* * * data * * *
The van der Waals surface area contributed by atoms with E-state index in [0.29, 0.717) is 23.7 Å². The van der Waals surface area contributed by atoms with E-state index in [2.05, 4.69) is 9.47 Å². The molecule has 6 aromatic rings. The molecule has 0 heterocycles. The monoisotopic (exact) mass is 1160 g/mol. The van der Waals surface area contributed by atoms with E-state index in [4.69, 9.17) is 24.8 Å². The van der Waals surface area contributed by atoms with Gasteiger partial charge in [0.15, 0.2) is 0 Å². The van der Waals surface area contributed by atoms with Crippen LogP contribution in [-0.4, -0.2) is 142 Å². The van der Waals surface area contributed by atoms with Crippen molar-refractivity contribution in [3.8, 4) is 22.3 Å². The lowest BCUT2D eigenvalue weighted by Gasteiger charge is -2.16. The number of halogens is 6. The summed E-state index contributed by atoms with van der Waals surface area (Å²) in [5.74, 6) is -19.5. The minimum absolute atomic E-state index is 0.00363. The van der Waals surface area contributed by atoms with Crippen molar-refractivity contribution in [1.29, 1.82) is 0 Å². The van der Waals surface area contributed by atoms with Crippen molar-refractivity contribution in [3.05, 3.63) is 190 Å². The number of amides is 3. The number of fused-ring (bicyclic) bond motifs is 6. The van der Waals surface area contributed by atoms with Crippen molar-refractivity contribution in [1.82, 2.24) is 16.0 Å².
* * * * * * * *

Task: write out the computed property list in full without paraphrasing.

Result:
The van der Waals surface area contributed by atoms with E-state index in [0.29, 0.717) is 23.7 Å². The van der Waals surface area contributed by atoms with E-state index in [2.05, 4.69) is 9.47 Å². The molecule has 6 aromatic rings. The molecule has 0 heterocycles. The monoisotopic (exact) mass is 1160 g/mol. The van der Waals surface area contributed by atoms with E-state index in [4.69, 9.17) is 24.8 Å². The van der Waals surface area contributed by atoms with Gasteiger partial charge in [0.15, 0.2) is 0 Å². The van der Waals surface area contributed by atoms with Crippen LogP contribution in [-0.4, -0.2) is 142 Å². The van der Waals surface area contributed by atoms with Crippen molar-refractivity contribution in [3.8, 4) is 22.3 Å². The lowest BCUT2D eigenvalue weighted by Gasteiger charge is -2.16. The number of halogens is 6. The summed E-state index contributed by atoms with van der Waals surface area (Å²) in [5.74, 6) is -19.5. The minimum absolute atomic E-state index is 0.00363. The van der Waals surface area contributed by atoms with Crippen molar-refractivity contribution in [1.29, 1.82) is 0 Å². The van der Waals surface area contributed by atoms with Crippen molar-refractivity contribution in [3.05, 3.63) is 190 Å². The number of amides is 3. The number of fused-ring (bicyclic) bond motifs is 6. The van der Waals surface area contributed by atoms with Crippen molar-refractivity contribution in [1.82, 2.24) is 16.0 Å².